Comedy is one of the most difficult film genres to do well, not least because it relies heavily on idiosyncratic genius in performance and the mastery of timing. For a filmmaker to move from low budget horror (which is notoriously easy to do well, at least well enough to gain an appreciative audience) to low budget comedy is something of a feat. Henrique Couto manages to pull that feat off quite well in his Depression: The Movie.
The film focuses in turn on four people: Lenny (Corey Montgomery), Bruce (David Neely), Bill (Mike Canestaro), and George (Moriah Yux). George, in case you haven't guessed, is a young woman. A snippet out of each of their lives is shown, in all their pathetic glory. Lenny is plagued with unstable girlfriends, and seems to only be attracted to those that are unavailable or otherwise unworkable, even passing up perfectly good, beautiful, enthusiastic and available girls literally right next to him. Bruce sits around in his underwear all day, snorting coke, drinking whiskey straight from the bottle, and writing music. His life is turned upside down when he discovers that his grandfather died months before and no one told him. Bill is divorced and seemingly untethered from anything approaching meaning or purpose, and can't work out his feelings for a young friend. George sells drugs on school playgrounds, and struggles to get out from under the shadow of her very successful older sister and her prissy husband.
None of these are particularly empathetic characters. They're generally stuck in traps of their own devising, making bad decisions, self-destructing at every turn, unable to wrestle their way out of the morass of their lives. But that's sort of the point. Couto is teasing out the nuances of their inability to succeed, and showing us the humanity and pain and fumbling toward enlightenment and happiness of these basically likeable schlubs. All the stories eventually come together at the end, and we're treated to something of an up ending, as if to say that, yeah, life can suck sometimes, but there's always hope.
Be warned, this isn't a wacky, gag filled satire or romp. It's grounded in an often sobering and painful reality. It would probably be more accurate to call it a dramedy, or whatever ridiculous name they're giving to comedy dramas these days. There are moments that are not intended at all to be funny, and can be quite stark and emotionally wrenching. But these make the moments of sweetness and humor all the more effective. Don't expect too many big guffaws, but lots of smiles, giggles and knowing laughter, especially when we recognize ourselves or those we know in the characters. Of course, there are also fart jokes, sex jokes, drug jokes, and a naked woman in a Mexican wrestler's mask. And since this comes from the director of such horror gems as Bleeding Through and Faces of Schlock Vol 2 there is also a bloodthirsty serial killer at one point.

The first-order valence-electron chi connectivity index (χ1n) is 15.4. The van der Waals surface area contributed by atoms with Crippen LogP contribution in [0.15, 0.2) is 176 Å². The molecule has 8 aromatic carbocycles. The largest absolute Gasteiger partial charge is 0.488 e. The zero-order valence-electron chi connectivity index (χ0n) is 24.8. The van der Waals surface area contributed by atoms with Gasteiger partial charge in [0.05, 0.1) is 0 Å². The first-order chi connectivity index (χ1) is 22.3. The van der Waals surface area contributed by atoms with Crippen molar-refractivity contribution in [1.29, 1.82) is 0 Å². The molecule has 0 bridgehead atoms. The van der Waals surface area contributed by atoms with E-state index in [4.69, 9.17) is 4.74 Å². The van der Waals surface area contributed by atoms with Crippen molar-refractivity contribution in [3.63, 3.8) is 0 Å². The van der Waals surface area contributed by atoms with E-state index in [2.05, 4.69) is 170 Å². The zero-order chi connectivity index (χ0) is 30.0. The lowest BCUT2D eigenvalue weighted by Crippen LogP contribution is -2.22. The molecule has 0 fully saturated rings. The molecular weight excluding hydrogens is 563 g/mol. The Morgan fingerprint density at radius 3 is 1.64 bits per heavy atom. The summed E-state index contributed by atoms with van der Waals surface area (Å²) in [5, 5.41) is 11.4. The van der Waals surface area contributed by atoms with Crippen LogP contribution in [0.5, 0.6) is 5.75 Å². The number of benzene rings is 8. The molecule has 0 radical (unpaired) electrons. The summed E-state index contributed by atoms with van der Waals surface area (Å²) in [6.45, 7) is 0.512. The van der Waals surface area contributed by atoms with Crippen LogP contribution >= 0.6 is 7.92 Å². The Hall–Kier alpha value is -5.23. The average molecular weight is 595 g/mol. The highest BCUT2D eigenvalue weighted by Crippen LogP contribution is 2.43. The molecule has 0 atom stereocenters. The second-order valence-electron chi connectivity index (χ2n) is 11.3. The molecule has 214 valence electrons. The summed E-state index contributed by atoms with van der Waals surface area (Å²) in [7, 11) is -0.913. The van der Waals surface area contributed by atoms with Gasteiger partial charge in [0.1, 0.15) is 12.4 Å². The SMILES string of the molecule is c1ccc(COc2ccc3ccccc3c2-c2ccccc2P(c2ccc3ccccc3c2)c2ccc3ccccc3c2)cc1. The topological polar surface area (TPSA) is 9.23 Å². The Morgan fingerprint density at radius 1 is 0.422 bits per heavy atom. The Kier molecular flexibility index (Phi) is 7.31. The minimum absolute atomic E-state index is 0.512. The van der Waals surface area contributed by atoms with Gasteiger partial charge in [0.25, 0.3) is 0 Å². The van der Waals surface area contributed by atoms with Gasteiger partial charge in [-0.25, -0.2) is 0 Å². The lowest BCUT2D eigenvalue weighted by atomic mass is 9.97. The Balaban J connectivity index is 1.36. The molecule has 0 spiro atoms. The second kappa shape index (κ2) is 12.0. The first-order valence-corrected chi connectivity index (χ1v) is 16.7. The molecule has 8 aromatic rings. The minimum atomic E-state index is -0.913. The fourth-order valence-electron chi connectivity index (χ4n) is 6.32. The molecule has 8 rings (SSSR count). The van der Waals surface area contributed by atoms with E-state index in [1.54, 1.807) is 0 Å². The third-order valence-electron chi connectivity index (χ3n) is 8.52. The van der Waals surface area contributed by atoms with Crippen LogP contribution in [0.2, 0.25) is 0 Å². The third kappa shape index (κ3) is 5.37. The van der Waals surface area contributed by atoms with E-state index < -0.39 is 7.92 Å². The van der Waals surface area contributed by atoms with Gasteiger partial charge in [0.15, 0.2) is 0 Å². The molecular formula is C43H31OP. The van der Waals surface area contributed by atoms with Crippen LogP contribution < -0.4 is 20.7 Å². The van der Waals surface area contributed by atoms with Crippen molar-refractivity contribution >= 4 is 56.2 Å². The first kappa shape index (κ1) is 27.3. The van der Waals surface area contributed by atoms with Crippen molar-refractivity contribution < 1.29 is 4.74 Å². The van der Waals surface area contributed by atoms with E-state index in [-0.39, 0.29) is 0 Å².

This is a very low budget film, entirely self-financed as Couto points out in the commentary. If you're expecting super slick production values and impossibly beautiful plastic molded actors, you won't find them here. But there are all kinds of benefits to this kind of independent production. For one thing, the actresses look like real people you might meet at the mall or neighborhood barbecue, which is refreshing, though several of them appear entirely naked, so avoid this if that kind of thing offends you. Also, a low budget allows the filmmakers to explore the kinds of things that interest them individually, and not whatever a studio executive thinks might be profitable. Sure, the actors might not be classically trained, and might not give the line reads that David Fincher would have insisted on getting after 100 takes, but they have an honest frankness that makes up for it. Couto is a master of awkwardness and uncomfortable situations, and is able to draw these out and wring every dribble of humor out of them.
And he's able to able to somehow make a few thousand dollars feel like significantly more. Depression: The Movie looks about as good as this kind of ultra-indy possibly can, with surprisingly high production values, strong performances and top notch camera work and editing. This certainly isn't a film for everyone. It takes its times, avoids obvious gags or broad humor (excepting the fart jokes), and is highly personal and idiosyncratic. I'm quite sure there are folks out there who will hate it. But it has an awful lot going for it, and will be especially endearing to those who seek out unique independent films. Recommended.
World Premiere Featurette
Jasper the Colossal Concert Footage
Mike Canestaro Comedy Set